Weird Al is typically viewed as a comedian more often than a musician. In the public’s eye, musicianship is hard for any comedian to earn, especially one that parodies. So before going to Weird Al’s sold-out show at the Center for the Arts last night, I thought of it more as a chance to see a legendary comedian than a rock star. But then again, would I be this excited to see a comedian who I could recite (sing along with?) most of their punch lines?
With an extensive songbook spanning decades of musical genres and pop references, the show was not only a culmination of Weird Al’s career, but also a two and a half hour history lesson of our modern culture—from Jeopardy to Forrest Gump to eBay. And like many artists who have too many hits to play, songs would run into one another in long, tightly choreographed bursts. Hearing both his old and new songs in succession like this truly highlighted how his satire works—he captures not only popular songs of the times, but also our mindsets during those times. It was telling that two of his most recent songs, “Party in the CIA” and “Foil,” deal with our justifiable paranoia about privacy in a digital age.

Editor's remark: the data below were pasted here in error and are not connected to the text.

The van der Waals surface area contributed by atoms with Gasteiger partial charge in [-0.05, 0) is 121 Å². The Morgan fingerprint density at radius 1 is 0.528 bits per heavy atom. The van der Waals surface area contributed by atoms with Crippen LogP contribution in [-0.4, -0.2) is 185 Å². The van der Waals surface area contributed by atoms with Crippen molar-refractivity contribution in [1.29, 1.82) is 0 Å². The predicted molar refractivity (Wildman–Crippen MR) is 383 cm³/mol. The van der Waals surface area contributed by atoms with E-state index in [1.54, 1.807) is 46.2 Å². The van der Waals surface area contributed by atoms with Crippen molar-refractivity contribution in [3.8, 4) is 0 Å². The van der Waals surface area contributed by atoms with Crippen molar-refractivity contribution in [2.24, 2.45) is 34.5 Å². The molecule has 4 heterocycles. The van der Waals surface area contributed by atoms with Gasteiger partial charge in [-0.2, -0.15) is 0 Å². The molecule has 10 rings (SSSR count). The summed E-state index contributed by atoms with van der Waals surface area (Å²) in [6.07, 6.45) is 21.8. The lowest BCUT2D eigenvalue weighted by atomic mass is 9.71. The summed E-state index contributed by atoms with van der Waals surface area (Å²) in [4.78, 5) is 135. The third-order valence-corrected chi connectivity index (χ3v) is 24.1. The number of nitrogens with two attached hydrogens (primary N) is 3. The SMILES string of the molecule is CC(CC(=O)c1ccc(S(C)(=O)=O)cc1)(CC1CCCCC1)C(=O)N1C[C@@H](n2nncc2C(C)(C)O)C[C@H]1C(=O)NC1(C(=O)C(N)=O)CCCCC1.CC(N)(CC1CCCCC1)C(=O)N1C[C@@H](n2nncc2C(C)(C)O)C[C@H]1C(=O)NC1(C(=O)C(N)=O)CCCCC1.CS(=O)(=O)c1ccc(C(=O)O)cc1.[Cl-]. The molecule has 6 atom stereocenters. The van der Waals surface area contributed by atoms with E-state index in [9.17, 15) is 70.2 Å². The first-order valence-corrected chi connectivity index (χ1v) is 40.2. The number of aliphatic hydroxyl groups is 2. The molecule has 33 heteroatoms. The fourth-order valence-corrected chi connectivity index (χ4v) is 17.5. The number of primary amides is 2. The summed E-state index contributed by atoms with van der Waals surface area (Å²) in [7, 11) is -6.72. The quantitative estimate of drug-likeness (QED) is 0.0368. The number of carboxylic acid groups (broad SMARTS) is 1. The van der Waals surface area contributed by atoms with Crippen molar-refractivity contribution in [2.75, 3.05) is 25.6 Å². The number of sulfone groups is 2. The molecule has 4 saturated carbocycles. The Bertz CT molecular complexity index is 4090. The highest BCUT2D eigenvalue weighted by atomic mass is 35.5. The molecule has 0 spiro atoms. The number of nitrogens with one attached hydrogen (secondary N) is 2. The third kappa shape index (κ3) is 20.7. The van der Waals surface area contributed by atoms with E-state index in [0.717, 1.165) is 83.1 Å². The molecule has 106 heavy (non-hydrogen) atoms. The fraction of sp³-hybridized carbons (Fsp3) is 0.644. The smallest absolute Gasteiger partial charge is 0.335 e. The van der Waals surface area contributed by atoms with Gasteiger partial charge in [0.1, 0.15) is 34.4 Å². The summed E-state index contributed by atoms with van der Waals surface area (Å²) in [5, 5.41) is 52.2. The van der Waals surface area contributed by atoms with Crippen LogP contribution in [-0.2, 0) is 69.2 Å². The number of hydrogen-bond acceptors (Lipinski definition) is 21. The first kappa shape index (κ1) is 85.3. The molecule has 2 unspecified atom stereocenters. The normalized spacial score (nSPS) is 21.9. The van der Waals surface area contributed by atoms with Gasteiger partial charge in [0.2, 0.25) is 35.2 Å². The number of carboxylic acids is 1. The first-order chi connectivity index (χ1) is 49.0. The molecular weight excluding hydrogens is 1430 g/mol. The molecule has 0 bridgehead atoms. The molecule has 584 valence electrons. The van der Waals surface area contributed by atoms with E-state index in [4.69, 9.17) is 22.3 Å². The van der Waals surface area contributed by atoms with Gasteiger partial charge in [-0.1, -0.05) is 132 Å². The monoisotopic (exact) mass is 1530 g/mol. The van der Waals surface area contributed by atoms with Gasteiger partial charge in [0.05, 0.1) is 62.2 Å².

But when it came to his new hits and biggest classics, he gave each the special treatment. He had the hat, beard, and butter churning moves for “Amish Paradise,” he had the Robin Thicke/Beetlejuice suit for “War Crimes,” and when it came time for the legendary “Fat,” he broke the record for the shortest amount of time to get into a full body suit and make up. My personal favorite was when Al, in a puffy white shirt lit by candlelight, sang an acoustic version of “Eat It” with Unplugged “Layla”-style guitar strumming. Audiences only needed a note before chiming in with every lyric, whether from his recent viral video rollout or a classic cut like “Another One Rides the Bus.” For the finale, I was screaming along to “Yoda” as if it was the Kinks singing about Star Wars. Were we all part of a larger parody, acting out the rituals of a concert? All I can say is when Weird Al held up his accordion for the first time, like Jimmy Page with a double neck guitar, and the bright lights amplified with the crowd’s scream, it certainly didn’t feel like a joke.
In a culture where there is shame in being mainstream, it’s fair to ask after playing a sold-out show off a number one album: Is Weird Al still weird? Well for me personally, the weirdest part of the show occurred when Al was jamming out a polka-pounding version of “Get Lucky” by Daft Punk. My ass had begun to move. It found the beat from my chair and had begun to sway, genuinely and without irony.